Twenty-seven patients with cystic fibrosis from our Danish Cystic Fibrosis Center went to a winter camp for 1 week in November of 1990. This study is based on 22 of these patients. Prior to attending camp, 17 out of 22 patients harbored Pseudomonas aeruginosa in their sputum, but 5 patients did not. After returning from camp, all 22 patients harbored P. aeruginosa in the sputum, including the 5 patients whose sputum was free of P. aeruginosa before they went. Epidemiological typing used pulsed-field gel electrophoresis of the P. aeruginosa isolates was performed. The typing results showed that the 5 cystic fibrosis patients who were free of P. aeruginosa in their sputum prior to the winter camp had acquired P. aeruginosa isolates identical to the P. aeruginosa strains isolated from the other 17 cystic fibrosis patients. This constitutes a cross-colonization rate of 100%, the highest rate ever detected among patients with cystic fibrosis. We conclude that separate holiday camps based on the infection status of the patients with cystic fibrosis are necessary to avoid cross-infection of patients not infected with P. aeruginosa.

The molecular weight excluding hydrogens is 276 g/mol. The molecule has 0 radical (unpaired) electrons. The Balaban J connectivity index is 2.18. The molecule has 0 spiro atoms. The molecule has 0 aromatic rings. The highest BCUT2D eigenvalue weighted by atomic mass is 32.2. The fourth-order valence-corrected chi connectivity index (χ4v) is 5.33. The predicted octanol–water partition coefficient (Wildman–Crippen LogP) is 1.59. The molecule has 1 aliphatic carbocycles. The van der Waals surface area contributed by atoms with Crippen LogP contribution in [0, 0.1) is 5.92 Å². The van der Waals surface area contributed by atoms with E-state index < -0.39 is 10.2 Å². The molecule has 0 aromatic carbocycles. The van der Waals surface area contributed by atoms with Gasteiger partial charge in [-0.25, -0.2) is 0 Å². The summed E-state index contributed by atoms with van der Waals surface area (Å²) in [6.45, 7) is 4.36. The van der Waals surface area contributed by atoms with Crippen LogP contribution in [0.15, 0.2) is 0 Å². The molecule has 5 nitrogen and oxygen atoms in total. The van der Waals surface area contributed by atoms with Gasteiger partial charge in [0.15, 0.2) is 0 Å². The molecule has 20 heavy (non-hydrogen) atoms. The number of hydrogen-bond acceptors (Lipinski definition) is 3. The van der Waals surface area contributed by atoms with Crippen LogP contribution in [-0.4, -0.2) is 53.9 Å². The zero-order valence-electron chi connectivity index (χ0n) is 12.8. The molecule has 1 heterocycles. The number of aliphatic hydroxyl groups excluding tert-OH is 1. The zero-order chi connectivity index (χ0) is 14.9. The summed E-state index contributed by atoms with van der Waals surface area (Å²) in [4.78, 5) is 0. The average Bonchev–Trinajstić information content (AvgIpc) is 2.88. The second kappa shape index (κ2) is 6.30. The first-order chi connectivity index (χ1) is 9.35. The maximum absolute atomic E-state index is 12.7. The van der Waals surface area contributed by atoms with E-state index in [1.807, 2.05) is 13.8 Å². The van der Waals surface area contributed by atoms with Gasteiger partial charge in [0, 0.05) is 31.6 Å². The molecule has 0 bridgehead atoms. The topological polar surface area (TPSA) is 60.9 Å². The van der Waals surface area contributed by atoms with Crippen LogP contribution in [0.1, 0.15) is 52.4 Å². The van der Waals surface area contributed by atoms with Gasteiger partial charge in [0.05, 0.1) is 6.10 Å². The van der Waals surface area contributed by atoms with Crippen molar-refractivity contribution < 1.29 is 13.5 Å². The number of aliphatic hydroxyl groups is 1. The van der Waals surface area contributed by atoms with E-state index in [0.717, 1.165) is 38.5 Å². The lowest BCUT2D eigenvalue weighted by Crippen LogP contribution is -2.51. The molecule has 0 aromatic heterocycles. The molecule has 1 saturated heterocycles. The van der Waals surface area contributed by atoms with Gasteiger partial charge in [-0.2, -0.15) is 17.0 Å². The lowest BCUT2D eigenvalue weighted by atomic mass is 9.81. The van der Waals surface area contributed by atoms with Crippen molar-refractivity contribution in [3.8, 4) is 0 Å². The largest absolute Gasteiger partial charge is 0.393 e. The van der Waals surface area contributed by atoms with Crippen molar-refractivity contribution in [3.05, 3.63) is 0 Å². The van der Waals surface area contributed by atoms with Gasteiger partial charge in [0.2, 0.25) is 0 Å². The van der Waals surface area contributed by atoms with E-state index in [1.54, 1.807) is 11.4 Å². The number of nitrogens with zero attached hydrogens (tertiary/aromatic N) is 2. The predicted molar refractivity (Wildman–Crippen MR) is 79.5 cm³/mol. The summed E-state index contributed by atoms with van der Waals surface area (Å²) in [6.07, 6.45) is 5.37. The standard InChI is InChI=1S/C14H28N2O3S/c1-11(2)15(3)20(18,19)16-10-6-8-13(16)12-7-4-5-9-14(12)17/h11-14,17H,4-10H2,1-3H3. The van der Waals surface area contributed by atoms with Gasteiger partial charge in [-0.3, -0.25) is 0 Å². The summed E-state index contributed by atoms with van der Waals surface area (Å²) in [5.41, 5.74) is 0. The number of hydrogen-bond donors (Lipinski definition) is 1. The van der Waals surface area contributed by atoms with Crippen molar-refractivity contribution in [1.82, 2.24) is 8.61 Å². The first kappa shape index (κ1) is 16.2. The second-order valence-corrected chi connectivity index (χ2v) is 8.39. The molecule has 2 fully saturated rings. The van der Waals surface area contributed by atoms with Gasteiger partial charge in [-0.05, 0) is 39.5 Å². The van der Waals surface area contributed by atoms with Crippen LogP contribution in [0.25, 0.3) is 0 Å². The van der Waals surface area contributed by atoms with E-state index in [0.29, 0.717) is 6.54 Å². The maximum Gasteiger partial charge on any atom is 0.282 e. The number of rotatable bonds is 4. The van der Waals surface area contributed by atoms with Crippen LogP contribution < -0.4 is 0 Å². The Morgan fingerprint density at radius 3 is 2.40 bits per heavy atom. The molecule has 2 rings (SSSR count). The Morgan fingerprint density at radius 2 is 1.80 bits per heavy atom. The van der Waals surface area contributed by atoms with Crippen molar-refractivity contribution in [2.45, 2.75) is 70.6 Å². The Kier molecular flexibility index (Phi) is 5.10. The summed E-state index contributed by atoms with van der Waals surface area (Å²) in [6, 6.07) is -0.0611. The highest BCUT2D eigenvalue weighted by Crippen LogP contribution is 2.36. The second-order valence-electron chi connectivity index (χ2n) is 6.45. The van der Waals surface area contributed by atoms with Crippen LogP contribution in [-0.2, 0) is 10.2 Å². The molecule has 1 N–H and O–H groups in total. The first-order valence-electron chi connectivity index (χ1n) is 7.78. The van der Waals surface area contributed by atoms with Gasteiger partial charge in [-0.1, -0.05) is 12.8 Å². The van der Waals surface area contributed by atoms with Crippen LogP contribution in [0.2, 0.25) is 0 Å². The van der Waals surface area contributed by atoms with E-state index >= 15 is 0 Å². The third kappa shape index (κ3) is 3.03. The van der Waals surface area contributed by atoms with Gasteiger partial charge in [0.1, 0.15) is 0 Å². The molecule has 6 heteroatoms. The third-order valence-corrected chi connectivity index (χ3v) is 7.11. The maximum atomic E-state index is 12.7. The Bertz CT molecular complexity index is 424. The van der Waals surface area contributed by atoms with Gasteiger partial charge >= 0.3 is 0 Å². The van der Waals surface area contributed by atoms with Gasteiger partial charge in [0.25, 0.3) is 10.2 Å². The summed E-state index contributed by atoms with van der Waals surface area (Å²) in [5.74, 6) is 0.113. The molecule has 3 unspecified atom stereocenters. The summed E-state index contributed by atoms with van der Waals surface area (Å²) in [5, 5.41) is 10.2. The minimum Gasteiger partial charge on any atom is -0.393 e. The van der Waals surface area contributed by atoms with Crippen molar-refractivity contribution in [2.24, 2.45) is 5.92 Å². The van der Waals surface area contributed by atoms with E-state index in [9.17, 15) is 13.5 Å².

Copyright 2000 Wiley-Liss, Inc.